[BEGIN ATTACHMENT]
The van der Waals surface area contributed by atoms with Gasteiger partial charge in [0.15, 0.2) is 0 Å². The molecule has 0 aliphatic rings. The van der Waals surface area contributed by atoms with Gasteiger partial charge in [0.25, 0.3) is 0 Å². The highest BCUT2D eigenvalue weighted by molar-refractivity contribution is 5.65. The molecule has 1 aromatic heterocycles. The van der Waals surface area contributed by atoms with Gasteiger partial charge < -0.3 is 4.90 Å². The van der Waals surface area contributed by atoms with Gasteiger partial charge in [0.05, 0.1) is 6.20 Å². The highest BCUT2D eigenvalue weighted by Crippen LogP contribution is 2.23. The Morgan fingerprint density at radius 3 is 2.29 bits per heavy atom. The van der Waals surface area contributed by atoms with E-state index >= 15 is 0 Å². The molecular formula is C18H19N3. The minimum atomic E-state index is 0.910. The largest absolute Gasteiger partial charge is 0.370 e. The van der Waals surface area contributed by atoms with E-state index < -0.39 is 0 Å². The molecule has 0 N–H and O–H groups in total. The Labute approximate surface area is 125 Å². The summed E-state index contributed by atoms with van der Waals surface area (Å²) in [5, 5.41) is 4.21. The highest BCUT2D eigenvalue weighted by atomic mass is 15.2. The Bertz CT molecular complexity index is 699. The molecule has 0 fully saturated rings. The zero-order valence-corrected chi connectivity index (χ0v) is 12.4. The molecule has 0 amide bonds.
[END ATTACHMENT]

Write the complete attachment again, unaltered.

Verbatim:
The van der Waals surface area contributed by atoms with Gasteiger partial charge in [0.15, 0.2) is 0 Å². The molecule has 0 aliphatic rings. The van der Waals surface area contributed by atoms with Gasteiger partial charge in [0.25, 0.3) is 0 Å². The highest BCUT2D eigenvalue weighted by molar-refractivity contribution is 5.65. The molecule has 1 aromatic heterocycles. The van der Waals surface area contributed by atoms with Gasteiger partial charge < -0.3 is 4.90 Å². The van der Waals surface area contributed by atoms with Gasteiger partial charge in [0.05, 0.1) is 6.20 Å². The highest BCUT2D eigenvalue weighted by Crippen LogP contribution is 2.23. The Morgan fingerprint density at radius 3 is 2.29 bits per heavy atom. The van der Waals surface area contributed by atoms with E-state index >= 15 is 0 Å². The molecular formula is C18H19N3. The minimum atomic E-state index is 0.910. The largest absolute Gasteiger partial charge is 0.370 e. The van der Waals surface area contributed by atoms with E-state index < -0.39 is 0 Å². The molecule has 0 N–H and O–H groups in total. The Labute approximate surface area is 125 Å². The summed E-state index contributed by atoms with van der Waals surface area (Å²) in [5, 5.41) is 4.21. The highest BCUT2D eigenvalue weighted by atomic mass is 15.2. The Bertz CT molecular complexity index is 699. The molecule has 0 fully saturated rings. The zero-order valence-corrected chi connectivity index (χ0v) is 12.4. The molecule has 0 amide bonds.